Skip to main content
construction release_alert
Scholars@Duke will be undergoing maintenance April 11-15. Some features may be unavailable during this time.
cancel

Using an Immersive Virtual Reality System to Assess Lay Provider Response to an Unannounced Simulated Sudden Cardiac Arrest in the Out-of-Hospital Setting.

Publication ,  Journal Article
Leary, M; Almodovar, A; Buckler, DG; Bhardwaj, A; Blewer, AL; Abella, BS
Published in: Simul Healthc
April 2019

BACKGROUND: A sudden cardiac arrest (SCA) occurs when the heart abruptly stops beating; because of the nature of SCA, capturing data in the out-of-hospital setting from actual bystander response is difficult. Current technologies such as virtual reality (VR) allow the creation of scenarios programmed for heightened realism. No studies have used an immersive VR system to observe lay bystander response. OBJECTIVE: We sought to characterize lay bystander response to an unannounced simulated VR SCA event during a multisensory scenario. METHODS: Using a VR wearable device combined with a cardiopulmonary resuscitation (CPR) recording manikin, we created a 3-minute multisensory SCA scenario that allowed for the observation of lay bystander response. Subjects were unaware of the nature of the emergency event but were told to respond how they would to an emergency situation. Subject's ability to proceed through the American Heart Association's Chain of Survival and their CPR quality were recorded. Frequencies and percentages were calculated using descriptive statistics. RESULTS: Between June 2016 and June 2017, 119 lay subjects were enrolled. Of those, 92% asked for 911 to be called, 81% attempted CPR, 13% requested an automated external defibrillator (AED), and 6% used the AED; 82% stated that they felt as if they were at a real SCA event. Cardiopulmonary resuscitation data were collected (n = 81), the mean CC rate was 93.5 ± 22.4 cpm, and the mean CC depth was 38.4 ± 13.8 mm. CONCLUSIONS: In our unannounced, immersive VR SCA observational study of lay bystanders, most subjects attempted CPR, although the majority did not use an AED.

Duke Scholars

Altmetric Attention Stats
Dimensions Citation Stats

Published In

Simul Healthc

DOI

EISSN

1559-713X

Publication Date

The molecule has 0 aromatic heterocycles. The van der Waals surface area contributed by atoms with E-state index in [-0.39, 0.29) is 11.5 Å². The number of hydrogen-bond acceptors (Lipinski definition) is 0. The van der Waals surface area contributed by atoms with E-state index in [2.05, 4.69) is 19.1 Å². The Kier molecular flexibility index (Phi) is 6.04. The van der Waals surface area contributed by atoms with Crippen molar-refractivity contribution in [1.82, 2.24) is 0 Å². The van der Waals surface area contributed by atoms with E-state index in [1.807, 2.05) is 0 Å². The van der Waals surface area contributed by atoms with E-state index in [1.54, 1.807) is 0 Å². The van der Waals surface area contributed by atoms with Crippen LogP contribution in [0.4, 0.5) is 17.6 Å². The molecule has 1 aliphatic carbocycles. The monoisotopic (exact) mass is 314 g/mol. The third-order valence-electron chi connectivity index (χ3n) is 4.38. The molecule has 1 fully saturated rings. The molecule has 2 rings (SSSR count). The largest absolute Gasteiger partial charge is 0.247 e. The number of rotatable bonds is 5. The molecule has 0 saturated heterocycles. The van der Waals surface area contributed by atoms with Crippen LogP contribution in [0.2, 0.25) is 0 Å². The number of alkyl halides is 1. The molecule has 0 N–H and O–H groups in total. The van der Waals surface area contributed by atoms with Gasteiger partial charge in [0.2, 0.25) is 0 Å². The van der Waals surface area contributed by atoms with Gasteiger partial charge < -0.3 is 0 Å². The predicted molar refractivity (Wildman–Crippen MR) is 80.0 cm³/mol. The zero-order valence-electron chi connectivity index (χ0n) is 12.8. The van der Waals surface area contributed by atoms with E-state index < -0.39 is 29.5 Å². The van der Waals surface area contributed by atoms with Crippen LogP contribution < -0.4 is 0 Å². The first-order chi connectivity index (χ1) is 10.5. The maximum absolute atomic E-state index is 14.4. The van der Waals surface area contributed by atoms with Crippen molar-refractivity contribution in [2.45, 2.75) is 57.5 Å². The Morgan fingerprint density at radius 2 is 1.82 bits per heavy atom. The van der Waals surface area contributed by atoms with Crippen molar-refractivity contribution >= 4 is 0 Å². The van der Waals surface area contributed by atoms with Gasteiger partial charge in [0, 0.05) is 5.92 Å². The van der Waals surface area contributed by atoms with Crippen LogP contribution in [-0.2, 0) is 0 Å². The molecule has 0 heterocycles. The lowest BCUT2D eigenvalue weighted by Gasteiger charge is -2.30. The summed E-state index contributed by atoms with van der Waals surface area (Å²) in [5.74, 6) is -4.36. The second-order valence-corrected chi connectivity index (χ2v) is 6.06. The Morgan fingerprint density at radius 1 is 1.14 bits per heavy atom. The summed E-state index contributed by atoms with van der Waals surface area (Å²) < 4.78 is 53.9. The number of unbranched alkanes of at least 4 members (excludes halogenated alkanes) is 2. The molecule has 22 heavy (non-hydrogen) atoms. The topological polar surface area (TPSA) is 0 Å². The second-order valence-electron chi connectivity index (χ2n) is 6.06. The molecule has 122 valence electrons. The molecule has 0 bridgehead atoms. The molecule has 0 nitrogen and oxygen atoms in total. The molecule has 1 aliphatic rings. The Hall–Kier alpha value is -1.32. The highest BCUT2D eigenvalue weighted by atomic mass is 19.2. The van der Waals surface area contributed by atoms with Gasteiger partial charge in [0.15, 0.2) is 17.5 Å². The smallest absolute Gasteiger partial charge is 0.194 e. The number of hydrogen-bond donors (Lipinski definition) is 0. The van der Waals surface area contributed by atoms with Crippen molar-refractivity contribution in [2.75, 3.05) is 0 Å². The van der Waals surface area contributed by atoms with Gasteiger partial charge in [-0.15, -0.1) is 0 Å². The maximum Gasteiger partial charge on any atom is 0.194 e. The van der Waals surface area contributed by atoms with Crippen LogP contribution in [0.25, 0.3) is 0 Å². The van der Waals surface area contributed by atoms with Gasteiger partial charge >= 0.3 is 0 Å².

April 2019

Volume

14

Issue

2

Start / End Page

82 / 89

Location

United States

Related Subject Headings

  • Virtual Reality
  • Time Factors
  • Out-of-Hospital Cardiac Arrest
  • Middle Aged
  • Manikins
  • Male
  • Humans
  • Health Knowledge, Attitudes, Practice
  • Female
  • Emergency & Critical Care Medicine
 

Citation

APA
Chicago
ICMJE
MLA
NLM
Leary, M., Almodovar, A., Buckler, D. G., Bhardwaj, A., Blewer, A. L., & Abella, B. S. (2019). Using an Immersive Virtual Reality System to Assess Lay Provider Response to an Unannounced Simulated Sudden Cardiac Arrest in the Out-of-Hospital Setting. Simul Healthc, 14(2), 82–89. https://doi.org/10.1097/SIH.0000000000000338
Leary, Marion, Alfredo Almodovar, David G. Buckler, Abhishek Bhardwaj, Audrey L. Blewer, and Benjamin S. Abella. “Using an Immersive Virtual Reality System to Assess Lay Provider Response to an Unannounced Simulated Sudden Cardiac Arrest in the Out-of-Hospital Setting.Simul Healthc 14, no. 2 (April 2019): 82–89. https://doi.org/10.1097/SIH.0000000000000338.
Leary M, Almodovar A, Buckler DG, Bhardwaj A, Blewer AL, Abella BS. Using an Immersive Virtual Reality System to Assess Lay Provider Response to an Unannounced Simulated Sudden Cardiac Arrest in the Out-of-Hospital Setting. Simul Healthc. 2019 Apr;14(2):82–9.
Leary, Marion, et al. “Using an Immersive Virtual Reality System to Assess Lay Provider Response to an Unannounced Simulated Sudden Cardiac Arrest in the Out-of-Hospital Setting.Simul Healthc, vol. 14, no. 2, Apr. 2019, pp. 82–89. Pubmed, doi:10.1097/SIH.0000000000000338.
Leary M, Almodovar A, Buckler DG, Bhardwaj A, Blewer AL, Abella BS. Using an Immersive Virtual Reality System to Assess Lay Provider Response to an Unannounced Simulated Sudden Cardiac Arrest in the Out-of-Hospital Setting. Simul Healthc. 2019 Apr;14(2):82–89.

Published In

Simul Healthc

DOI

EISSN

1559-713X

Publication Date

April 2019

Volume

14

Issue

2

Start / End Page

82 / 89

Location

United States

Related Subject Headings

  • Virtual Reality
  • Time Factors
  • Out-of-Hospital Cardiac Arrest
  • Middle Aged
  • Manikins
  • Male
  • Humans
  • Health Knowledge, Attitudes, Practice
  • Female
  • Emergency & Critical Care Medicine